LEARN5: Not just the Future of Money, but the Future of Community & Social Capital
There are two aspects I see for us in this 'future of money' -- or, value exchange. There is a social component, and a technology component. Hopefully, if done right, the technology component supports the success of the social.
First the social:
In the future we will evoke a world in which we share skills and talents we possess in exchange for those that we do not - instead of money exchange for 'goods' that are 'stuff' only. (Yah, this is slippery and hard to define: one woman's schtuff could be necessary for another's survival...) Anyway. Here's a working example that gives us a taste of what this world could be:The Global Giving Circle
is a "destination for all of you out there who know deep down that helping others is the biggest high. It doesn’t matter whether you are well off or just getting by – there is a place for you here to contribute your time, your skills, and your passions. All of it is valuable and valued. This is how to make that difference."
The mission of the Global Giving Circle is "to enable its members [to] feel fulfilled by channeling their talents and resources, be they financial, intellectual or physical into projects that empower others in need with the tools necessary to truly better their lives."
Shana Dressler, the multimedia artist who founded the Global Giving Circle," observed that many people were not sure that they could channel their energy and how to connect this energy to the causes they felt so strongly about. She did a great deal of research on some of the brilliant alternative thinking in the field of humanitarian problem solving. She didn’t just research THINGS, she researched PEOPLE and met some amazing women and men who are as excited about this endeavor as she is to share their passion with you. (See Photo: the women of Swaziland and their water tubs!)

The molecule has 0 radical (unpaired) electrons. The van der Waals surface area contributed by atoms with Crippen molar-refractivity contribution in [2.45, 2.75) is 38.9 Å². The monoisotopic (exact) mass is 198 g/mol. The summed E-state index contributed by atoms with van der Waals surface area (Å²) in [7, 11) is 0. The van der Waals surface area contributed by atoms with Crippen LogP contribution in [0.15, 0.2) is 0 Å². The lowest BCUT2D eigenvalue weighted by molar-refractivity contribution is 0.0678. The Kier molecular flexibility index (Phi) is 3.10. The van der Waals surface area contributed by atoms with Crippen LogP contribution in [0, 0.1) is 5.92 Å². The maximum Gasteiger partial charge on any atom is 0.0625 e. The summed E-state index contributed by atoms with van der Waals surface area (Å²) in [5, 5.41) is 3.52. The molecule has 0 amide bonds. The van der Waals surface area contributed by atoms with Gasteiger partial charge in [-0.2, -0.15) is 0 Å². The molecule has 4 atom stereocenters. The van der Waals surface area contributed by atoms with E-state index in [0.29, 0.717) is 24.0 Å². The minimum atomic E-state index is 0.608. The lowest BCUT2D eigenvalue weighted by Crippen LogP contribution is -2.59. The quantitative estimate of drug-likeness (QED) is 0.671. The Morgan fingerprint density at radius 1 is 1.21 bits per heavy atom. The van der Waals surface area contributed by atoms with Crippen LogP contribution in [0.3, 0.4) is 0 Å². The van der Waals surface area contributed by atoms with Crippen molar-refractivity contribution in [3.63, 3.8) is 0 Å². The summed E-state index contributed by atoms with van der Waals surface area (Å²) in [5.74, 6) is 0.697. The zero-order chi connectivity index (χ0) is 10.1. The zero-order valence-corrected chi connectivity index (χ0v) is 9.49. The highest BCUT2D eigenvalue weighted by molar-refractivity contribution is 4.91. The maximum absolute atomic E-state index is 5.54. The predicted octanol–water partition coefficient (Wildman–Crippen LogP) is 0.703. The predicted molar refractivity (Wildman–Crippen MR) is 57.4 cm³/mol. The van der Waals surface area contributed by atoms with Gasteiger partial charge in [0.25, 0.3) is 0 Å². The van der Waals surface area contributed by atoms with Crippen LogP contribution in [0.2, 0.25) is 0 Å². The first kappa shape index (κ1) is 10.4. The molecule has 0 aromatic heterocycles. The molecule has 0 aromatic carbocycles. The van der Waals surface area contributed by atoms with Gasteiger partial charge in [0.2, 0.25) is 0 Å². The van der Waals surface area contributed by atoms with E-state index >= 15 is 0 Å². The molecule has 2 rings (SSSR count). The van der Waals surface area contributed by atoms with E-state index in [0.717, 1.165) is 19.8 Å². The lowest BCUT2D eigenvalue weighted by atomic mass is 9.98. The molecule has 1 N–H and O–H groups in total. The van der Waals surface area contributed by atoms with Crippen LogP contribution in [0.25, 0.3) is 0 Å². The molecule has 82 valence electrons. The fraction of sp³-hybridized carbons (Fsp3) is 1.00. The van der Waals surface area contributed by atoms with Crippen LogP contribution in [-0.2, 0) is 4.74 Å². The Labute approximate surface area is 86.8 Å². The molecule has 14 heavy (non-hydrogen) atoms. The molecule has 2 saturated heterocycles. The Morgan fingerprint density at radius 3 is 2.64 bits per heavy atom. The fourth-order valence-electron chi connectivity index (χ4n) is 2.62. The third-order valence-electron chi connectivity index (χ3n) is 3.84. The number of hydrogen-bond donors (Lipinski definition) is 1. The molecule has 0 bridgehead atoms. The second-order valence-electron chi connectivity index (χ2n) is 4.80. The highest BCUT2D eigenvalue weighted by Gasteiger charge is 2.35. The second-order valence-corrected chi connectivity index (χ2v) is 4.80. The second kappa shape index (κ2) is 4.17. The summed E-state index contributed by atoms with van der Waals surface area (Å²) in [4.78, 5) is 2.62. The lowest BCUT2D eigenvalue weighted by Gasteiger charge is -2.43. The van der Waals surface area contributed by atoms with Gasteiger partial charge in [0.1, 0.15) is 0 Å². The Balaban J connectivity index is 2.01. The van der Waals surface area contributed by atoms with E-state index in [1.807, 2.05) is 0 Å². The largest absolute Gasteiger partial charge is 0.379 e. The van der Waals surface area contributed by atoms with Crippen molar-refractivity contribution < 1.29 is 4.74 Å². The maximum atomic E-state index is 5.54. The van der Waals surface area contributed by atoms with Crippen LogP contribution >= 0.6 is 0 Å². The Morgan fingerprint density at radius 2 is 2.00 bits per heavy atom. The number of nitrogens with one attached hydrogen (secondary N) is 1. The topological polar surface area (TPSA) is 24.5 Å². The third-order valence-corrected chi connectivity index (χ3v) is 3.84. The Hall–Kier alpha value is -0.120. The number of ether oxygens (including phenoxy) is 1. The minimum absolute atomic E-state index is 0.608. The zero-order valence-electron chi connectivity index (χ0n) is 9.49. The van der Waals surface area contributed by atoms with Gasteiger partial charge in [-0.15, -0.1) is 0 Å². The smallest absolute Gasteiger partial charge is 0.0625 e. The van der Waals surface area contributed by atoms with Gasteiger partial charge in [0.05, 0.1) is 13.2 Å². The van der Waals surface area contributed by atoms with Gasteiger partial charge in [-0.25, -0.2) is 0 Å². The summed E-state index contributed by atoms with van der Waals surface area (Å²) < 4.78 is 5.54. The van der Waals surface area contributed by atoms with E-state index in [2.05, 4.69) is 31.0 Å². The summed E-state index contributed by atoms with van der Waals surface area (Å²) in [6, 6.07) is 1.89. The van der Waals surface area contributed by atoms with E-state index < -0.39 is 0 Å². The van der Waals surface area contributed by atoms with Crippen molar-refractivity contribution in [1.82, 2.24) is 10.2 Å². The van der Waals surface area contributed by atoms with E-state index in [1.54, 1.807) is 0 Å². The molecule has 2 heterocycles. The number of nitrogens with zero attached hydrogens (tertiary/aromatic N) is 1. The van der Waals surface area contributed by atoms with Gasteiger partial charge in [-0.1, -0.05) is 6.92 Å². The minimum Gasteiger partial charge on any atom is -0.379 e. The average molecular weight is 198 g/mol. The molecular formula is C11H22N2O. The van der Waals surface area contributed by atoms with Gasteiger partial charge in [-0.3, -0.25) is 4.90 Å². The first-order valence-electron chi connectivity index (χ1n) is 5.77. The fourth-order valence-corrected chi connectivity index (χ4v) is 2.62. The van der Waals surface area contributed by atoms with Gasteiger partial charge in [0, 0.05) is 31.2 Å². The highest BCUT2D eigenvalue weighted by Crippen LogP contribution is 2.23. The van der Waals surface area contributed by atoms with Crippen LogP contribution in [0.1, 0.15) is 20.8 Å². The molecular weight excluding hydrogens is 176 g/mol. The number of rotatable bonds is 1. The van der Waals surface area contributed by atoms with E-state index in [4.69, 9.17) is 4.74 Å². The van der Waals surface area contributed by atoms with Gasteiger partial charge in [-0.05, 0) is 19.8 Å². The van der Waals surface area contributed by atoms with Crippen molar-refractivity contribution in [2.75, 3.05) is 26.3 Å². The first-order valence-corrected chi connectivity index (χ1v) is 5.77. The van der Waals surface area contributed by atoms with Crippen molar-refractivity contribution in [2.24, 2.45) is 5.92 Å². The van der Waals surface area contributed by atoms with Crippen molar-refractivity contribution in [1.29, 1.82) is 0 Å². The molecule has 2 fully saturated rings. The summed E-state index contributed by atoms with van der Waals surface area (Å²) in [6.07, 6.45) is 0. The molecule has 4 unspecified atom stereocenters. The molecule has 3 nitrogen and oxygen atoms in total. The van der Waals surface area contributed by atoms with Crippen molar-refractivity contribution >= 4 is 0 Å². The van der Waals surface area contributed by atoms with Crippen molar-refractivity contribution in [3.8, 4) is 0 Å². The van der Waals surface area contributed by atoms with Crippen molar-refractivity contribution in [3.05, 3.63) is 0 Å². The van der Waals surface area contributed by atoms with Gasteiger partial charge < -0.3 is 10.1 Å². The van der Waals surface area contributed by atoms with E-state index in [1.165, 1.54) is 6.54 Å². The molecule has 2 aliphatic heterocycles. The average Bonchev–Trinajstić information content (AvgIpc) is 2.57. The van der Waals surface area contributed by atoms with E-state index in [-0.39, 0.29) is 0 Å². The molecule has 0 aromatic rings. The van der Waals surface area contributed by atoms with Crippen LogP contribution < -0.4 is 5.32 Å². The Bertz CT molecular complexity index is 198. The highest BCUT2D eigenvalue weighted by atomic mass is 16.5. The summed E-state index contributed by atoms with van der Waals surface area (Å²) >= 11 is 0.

Next, a technology example that could help advance the goals of the social component:
M-PESA and mobile money: http://tbmdb.blogspot.com/2009/09/m-pesa-and-special-report-on-telecoms.html
. Here is a means by which money (or airtime) can be moved simply and directly to people in need without too much overhead. An example (from the blog linked above): "
"If I want to send $20 to my mother back at home in a village, I go to the guy on the corner where I buy my scratch cards and I give him the money and he types a few things into his handset and i get a message saying that my money has gone into my mobile account and I can then by sending another little text message send a message to my mum that says here is the $20 and then she takes that message to the phone operator in her village who gives her the cash. Much cheaper, faster and more reliable than the alternatives."
Caveats: At bottom, this is really $$ exchange and not necessarily skills'/talents' exchange, but seems to hold more direct benefit to the recipients than current banking and loan models (which often seem to benefit the bankers/loaners more than the recipients). It seems a more local, peer-to-peer exchange than more hierarchical models....
Another issue: Like all technologies, such a system could easily cross over to 'bad' causes ($$ exchange for opium farmers and carriers, mafiosa-type exchanges, enabling weapons proliferation...almost anything). It may turn out that if people want added security against users with nefarious purposes, a simple system may become more bulky/bureaucratic again.
More info can be found at: http://technology.cgap.org/2008/11/05/m-pesa-a-very-simple-and-secure-customer-proposition/